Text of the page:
This is a bit of a throwback to the days of simpler comic book superheroes that I picked up recently in a bargain bin, mostly out of curiosity to see what John Byrne's drawing. The story by Wayne Osbourne tells the tale of Tom Talbot, a kid about 10 to 12 years old who mysteriously acquires a superpower that lets him pretend up any effect he wants. Taking the superhero name FX, he and his pal Jack test out the powers against a renegade gorilla.
This story began as a commission Osborne wrote and paid Byrne to draw, with the result getting picked up by IDW. This very much falls into the fairly rigid interpretation held by Byrne and the fans at his forum of "what superhero comics should be" and undeniably does evoke the kinds of stories comics told back in the days when the only place to get them was the spinner rack and every issue was somebody's first. Byrne's art remains clear and strong, even as it reflects the somewhat more cartoony nature of his recent work.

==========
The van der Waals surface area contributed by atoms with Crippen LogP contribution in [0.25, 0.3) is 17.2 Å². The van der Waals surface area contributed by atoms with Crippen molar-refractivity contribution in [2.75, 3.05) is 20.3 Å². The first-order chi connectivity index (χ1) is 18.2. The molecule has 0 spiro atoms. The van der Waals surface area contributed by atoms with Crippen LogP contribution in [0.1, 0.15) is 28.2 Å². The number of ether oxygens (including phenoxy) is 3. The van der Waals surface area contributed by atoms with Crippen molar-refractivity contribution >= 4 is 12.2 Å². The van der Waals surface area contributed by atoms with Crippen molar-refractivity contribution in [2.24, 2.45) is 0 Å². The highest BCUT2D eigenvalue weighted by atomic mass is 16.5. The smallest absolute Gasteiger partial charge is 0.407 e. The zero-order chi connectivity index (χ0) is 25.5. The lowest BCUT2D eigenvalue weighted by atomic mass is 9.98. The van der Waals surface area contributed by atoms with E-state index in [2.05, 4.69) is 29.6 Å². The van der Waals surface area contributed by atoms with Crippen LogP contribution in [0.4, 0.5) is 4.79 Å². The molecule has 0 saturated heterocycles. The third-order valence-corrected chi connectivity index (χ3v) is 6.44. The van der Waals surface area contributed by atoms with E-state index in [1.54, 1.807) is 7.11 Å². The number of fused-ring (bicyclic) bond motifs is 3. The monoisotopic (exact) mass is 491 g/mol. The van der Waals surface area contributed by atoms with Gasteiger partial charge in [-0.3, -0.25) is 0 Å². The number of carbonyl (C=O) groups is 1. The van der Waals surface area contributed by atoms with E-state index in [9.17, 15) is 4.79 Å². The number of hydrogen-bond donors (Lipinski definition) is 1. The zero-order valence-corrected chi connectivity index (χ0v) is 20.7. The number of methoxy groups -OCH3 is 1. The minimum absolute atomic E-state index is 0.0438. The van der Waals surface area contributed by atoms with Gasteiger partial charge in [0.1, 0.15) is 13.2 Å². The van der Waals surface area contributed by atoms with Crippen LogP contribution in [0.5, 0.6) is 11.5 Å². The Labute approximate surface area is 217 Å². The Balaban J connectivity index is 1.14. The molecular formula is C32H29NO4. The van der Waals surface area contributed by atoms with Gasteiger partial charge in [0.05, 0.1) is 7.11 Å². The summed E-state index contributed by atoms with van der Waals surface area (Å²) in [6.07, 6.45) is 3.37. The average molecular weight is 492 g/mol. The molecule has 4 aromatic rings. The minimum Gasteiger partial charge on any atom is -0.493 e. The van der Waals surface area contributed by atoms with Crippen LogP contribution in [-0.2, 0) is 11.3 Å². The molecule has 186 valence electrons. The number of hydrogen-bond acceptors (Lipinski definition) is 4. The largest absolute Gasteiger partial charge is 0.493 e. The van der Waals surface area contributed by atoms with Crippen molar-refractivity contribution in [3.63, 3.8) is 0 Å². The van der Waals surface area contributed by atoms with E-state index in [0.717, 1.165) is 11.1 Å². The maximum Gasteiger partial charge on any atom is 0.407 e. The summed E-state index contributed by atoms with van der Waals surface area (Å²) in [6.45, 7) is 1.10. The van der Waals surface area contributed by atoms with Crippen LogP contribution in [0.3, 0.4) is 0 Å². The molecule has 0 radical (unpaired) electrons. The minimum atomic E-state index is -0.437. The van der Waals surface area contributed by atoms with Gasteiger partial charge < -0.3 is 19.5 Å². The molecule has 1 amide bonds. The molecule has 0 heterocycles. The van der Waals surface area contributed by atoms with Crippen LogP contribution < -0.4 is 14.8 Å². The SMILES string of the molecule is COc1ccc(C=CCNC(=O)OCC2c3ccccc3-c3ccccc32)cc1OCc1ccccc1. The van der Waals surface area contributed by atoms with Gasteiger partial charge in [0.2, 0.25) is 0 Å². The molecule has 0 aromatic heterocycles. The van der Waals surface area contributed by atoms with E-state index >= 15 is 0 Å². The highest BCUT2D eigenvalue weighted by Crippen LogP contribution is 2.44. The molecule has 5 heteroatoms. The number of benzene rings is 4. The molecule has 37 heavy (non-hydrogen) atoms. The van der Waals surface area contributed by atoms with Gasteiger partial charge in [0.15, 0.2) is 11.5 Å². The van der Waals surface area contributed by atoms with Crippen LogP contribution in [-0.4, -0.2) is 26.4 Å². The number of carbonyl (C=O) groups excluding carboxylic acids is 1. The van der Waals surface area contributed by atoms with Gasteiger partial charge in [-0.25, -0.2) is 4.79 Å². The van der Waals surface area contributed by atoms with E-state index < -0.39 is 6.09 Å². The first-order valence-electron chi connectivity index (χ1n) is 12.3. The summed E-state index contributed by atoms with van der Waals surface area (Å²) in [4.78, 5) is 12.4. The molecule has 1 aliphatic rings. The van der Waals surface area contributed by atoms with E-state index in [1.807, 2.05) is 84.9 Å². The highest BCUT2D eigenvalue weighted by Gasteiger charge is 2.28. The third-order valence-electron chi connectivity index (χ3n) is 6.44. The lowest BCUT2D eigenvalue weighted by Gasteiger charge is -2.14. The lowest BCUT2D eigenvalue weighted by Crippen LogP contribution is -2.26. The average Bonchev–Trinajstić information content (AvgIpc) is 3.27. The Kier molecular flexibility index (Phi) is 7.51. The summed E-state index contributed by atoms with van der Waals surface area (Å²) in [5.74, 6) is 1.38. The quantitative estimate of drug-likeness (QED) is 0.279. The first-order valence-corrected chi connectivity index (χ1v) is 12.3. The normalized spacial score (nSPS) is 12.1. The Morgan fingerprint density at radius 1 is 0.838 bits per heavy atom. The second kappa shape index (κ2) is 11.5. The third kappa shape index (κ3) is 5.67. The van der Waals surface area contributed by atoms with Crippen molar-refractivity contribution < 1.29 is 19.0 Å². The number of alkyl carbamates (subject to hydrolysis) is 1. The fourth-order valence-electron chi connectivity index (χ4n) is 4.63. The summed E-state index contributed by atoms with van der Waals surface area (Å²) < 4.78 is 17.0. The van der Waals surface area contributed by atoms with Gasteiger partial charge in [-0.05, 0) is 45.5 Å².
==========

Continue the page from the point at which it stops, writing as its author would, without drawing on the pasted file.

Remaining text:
At the same time, FX is too much of a throwback — too simple and simplistic – to make much of a mark in today's market. Just because this kind of tale worked once, doesn't mean it still resonates with the same force, especially as kids are increasingly exposed to more choices and more sophisticated fare than ever before. The result is little more than a nice bit of well-constructed nostalgia that has all the relevance of a "Leave it to Beaver" revival.